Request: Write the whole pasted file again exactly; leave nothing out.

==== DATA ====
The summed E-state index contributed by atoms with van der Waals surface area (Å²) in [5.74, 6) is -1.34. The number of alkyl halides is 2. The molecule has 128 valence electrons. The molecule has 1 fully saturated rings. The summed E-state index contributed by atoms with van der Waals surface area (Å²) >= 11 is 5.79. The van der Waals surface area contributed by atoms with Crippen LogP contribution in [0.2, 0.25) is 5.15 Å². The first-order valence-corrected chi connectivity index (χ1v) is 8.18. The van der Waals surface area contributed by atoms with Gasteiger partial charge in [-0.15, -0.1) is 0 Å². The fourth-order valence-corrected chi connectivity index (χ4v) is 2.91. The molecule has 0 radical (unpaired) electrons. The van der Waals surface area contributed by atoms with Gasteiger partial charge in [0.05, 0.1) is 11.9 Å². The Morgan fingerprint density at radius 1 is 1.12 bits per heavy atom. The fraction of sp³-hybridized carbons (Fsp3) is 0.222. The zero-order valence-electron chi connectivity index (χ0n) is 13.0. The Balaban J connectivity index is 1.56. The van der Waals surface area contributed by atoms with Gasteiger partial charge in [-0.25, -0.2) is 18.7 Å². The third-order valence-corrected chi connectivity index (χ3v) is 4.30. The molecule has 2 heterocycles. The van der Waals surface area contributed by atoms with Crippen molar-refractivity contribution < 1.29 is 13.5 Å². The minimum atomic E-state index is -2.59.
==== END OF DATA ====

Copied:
The summed E-state index contributed by atoms with van der Waals surface area (Å²) in [5.74, 6) is -1.34. The number of alkyl halides is 2. The molecule has 128 valence electrons. The molecule has 1 fully saturated rings. The summed E-state index contributed by atoms with van der Waals surface area (Å²) >= 11 is 5.79. The van der Waals surface area contributed by atoms with Crippen LogP contribution in [0.2, 0.25) is 5.15 Å². The first-order valence-corrected chi connectivity index (χ1v) is 8.18. The van der Waals surface area contributed by atoms with Gasteiger partial charge in [-0.15, -0.1) is 0 Å². The fourth-order valence-corrected chi connectivity index (χ4v) is 2.91. The molecule has 0 radical (unpaired) electrons. The van der Waals surface area contributed by atoms with Gasteiger partial charge in [0.05, 0.1) is 11.9 Å². The Morgan fingerprint density at radius 1 is 1.12 bits per heavy atom. The fraction of sp³-hybridized carbons (Fsp3) is 0.222. The zero-order valence-electron chi connectivity index (χ0n) is 13.0. The Balaban J connectivity index is 1.56. The van der Waals surface area contributed by atoms with Gasteiger partial charge in [-0.25, -0.2) is 18.7 Å². The third-order valence-corrected chi connectivity index (χ3v) is 4.30. The molecule has 2 heterocycles. The van der Waals surface area contributed by atoms with Crippen molar-refractivity contribution < 1.29 is 13.5 Å². The minimum atomic E-state index is -2.59.